Biological research has proven a fertile source of discovery and innovation, contributing to improve human health. A comprehensive understanding of complex biological systems has come within reach through technological advances in quantitative analyses and experimental perturbations, combined with computational methods that enable the interpretation of multidimensional datasets. The transformation of biology from a descriptive to a quantitative science allows scientists to discover novel regulatory principles, mimic disease processes and shed light on unmet medical needs.
FMI scientists take advantage of the latest advances in biological research to pursue their mission of understanding the fundamental mechanisms of health and disease. The institute’s research efforts focus on three areas, which have evolved over time. For each research area, the approaches and goals are the same: our scientists investigate how information across different scales – from molecules to tissues – is integrated and regulated, and how perturbations lead to disease.
Genome Regulation: from sequence to structure and function
To gain insights into the relationship between genotype, phenotype and disease, FMI scientists work to understand genome output by molecularly defining the control of gene expression and of RNA and protein stability. The resulting quantitative understanding is critical to comprehend impact and diagnostic potential of genetic variation for personalized health and to explore novel pathways for intervention.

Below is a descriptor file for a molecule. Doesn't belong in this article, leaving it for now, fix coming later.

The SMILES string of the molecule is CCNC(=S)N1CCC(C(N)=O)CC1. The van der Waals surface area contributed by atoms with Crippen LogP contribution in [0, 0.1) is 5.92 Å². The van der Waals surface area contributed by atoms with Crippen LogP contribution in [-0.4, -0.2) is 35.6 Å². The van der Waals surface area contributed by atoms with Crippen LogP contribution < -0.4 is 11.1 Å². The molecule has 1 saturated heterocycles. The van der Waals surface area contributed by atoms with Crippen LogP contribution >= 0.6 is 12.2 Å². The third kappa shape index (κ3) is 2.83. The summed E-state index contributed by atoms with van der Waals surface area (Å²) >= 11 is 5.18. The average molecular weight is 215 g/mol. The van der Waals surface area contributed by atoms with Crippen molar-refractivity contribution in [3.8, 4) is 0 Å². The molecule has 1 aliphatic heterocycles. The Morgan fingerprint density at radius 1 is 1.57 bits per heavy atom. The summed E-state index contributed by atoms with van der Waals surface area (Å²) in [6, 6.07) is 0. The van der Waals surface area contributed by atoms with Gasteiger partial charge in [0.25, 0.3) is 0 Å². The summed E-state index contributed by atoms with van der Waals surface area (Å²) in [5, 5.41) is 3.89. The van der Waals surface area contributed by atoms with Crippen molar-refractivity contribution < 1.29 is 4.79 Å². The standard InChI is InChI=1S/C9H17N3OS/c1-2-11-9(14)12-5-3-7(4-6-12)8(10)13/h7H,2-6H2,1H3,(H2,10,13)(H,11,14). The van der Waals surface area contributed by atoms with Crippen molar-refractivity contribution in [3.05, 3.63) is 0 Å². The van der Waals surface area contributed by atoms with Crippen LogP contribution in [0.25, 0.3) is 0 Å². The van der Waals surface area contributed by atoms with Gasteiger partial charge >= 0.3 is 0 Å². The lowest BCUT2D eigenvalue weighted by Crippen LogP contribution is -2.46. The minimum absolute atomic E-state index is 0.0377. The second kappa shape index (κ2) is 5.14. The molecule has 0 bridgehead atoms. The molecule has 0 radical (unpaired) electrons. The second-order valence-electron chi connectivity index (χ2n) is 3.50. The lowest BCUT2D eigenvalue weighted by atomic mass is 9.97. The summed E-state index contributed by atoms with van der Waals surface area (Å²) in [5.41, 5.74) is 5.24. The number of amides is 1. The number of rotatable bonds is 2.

» FMI Genome Regulation groups
Multicellular Systems: from single cells to organs
By studying multicellular systems, FMI scientists identify molecular and cellular mechanisms by which tissues, organs and organisms are assembled, preserved or destabilized. Advanced model systems will permit molecular phenotyping, and comprehensive and targeted perturbation. This approach will help to understand how healthy and pathological states develop and how tissues regenerate. It will also open up new avenues for instructing these processes in disease.
» FMI Multicellular Systems groups
Neurobiology: from neurons to neuronal circuits to system-wide networks
To investigate the neurobiological basis of essential brain functions such as perception, emotions, cognition, learning, and behavior, FMI scientists study the development and function of neuronal circuits using cutting-edge molecular and imaging technology and computational approaches. Integrating different levels of analysis, from local circuits to brain-wide networks, will lead to fundamental mechanistic insights into the neuronal basis of physiological and pathological brain states. These insights have enormous potential for diagnosing and treating psychiatric, neurodevelopmental and neurodegenerative conditions.
» FMI Neurobiology groups